Profit From Storytelling by Taking Your Reader on an Emotional Journey
Here’s something few people know about me: I’ve eaten roadkill.
It happed on a warm September evening. I’d dozed off while traveling on a tour bus somewhere near Lightning Ridge, Australia, where opals are plentiful and kangaroos even more so.
First came the crash, then the giant swerve as our tour bus whirled around to park on the side of the lonely road.
The sudden stop could mean only one thing: We’d hit a kangaroo. I watched as Ted, our rough-and-tumble tour guide, jumped from the bus and ran to the dead animal. He pulled her over to the shoulder of the road, then checked her pouch for a joey. There wasn’t one.
Ted sighed in relief and glanced back at the bus. A slow grin bloomed across his face. Then he crouched down, pulled a massive knife from his boot, and in a single fluid motion cut off part of the fallen animal’s upper leg. Ted’s right-hand man jumped out of the bus and ran toward him, ice chest in hand.
Let’s just say there was a little twist to our barbecue dinner that night. Bit of a tasty twist, too.
It’s a true story — and the telling of it landed me my first-ever paid writing assignment, which was for an Australian travel magazine. Whether it made you cringe or salivate, my hope is that reading that small story took you on a journey.
In fact, that’s why stories are so powerful. They make experiences relatable and emotional. As creative writing instructor Robert McKee once said, “Storytelling is the most powerful way to put ideas into the world today.”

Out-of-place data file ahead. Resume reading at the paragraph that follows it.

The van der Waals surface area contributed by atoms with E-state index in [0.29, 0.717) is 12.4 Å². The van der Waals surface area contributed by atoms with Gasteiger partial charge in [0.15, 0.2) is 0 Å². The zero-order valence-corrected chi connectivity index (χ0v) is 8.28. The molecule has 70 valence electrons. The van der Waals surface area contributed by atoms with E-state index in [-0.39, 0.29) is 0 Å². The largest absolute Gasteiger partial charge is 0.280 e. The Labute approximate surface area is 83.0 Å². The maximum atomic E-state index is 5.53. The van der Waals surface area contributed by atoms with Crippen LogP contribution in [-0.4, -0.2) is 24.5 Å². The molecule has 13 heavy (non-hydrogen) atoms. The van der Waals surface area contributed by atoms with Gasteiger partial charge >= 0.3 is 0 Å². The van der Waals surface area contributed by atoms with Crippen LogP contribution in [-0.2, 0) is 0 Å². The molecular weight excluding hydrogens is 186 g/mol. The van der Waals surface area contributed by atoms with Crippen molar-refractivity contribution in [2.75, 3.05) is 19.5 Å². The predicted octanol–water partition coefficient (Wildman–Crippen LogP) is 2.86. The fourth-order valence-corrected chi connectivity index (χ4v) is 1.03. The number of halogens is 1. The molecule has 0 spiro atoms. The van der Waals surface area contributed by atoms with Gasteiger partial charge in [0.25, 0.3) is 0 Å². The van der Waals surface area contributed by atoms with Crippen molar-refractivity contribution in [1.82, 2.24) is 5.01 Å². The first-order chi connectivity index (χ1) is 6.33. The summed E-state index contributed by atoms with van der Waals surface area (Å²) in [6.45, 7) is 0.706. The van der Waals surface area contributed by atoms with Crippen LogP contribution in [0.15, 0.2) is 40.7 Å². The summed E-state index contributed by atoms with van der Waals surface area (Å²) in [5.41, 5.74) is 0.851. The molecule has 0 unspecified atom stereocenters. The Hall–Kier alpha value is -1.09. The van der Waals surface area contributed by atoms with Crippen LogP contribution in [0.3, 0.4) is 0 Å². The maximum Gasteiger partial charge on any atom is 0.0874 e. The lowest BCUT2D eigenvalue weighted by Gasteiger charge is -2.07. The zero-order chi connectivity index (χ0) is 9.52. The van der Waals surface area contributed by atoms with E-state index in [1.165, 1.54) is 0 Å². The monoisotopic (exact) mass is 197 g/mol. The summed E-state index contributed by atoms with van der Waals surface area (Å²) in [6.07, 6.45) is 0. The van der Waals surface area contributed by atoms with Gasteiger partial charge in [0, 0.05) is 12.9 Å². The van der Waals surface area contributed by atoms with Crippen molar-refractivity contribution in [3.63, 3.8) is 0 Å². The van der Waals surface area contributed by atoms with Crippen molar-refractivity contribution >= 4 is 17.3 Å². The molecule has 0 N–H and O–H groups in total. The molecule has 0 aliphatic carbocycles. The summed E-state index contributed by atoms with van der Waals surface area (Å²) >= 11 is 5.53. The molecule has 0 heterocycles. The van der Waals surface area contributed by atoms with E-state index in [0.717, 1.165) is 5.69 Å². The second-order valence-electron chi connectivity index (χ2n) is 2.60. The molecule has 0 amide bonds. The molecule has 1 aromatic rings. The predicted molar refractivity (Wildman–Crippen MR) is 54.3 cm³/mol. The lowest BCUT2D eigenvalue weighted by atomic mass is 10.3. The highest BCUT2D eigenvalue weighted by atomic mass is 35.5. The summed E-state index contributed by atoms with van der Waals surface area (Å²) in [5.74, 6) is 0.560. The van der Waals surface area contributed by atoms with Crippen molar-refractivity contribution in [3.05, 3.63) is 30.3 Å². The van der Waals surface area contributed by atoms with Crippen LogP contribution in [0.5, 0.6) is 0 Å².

This week, I want to shed some light on why stories are such a powerful tool for persuasive writers. I’ll also share easy-to-implement tips on how to be a more engaging storyteller, along with how to profit from your story-writing.
My roadkill story above is an example of opening a message with a story lead. Copywriters often use this approach as a shortcut to the reader’s attention. In contrast, I could have opened with the alarming statistics of kangaroo collisions in Australia, or even the number of people who regularly eat kangaroo. And there’s certainly a place for informative writing like that.
But, informative writing gives you more of an intellectual experience. It doesn’t engage you like a story.
Plenty of research backs this up. When you present bullets of statistics or facts, it activates two areas of your brain: Broca’s area and Wernicke’s area. Both are part of your language processing center in the cerebral cortex, where words get decoded into meaning. And, that’s about all that happens there.
In contrast, when you’re told a story, those two language-processing areas get activated along with many other parts of your brain — including the parts of your brain you’d use if you were actually experiencing the events of the story.
That’s why listening to a story can take you on an emotional adventure. It’s also why you’re more likely to remember stories than statistics, and it’s why storytelling can help you be more persuasive, move people to action, and progress in your writing career.
Here’s an exercise to help grease your own storytelling skills:
First, make a list of the three most mesmerizing stories you’ve ever read or heard.
Then write down why you found each enthralling. Did the story make you fall in love again? Did it terrify you? Did it transport you back to a carefree childhood?
When you’re ready, share your favorite story and the answers here.
Tomorrow I’ll be back with tips on how to better tap those emotional parts of the brain, so you can connect with any audience. This is key to profitable writing, because connection on an emotional level drives engagement and sales.
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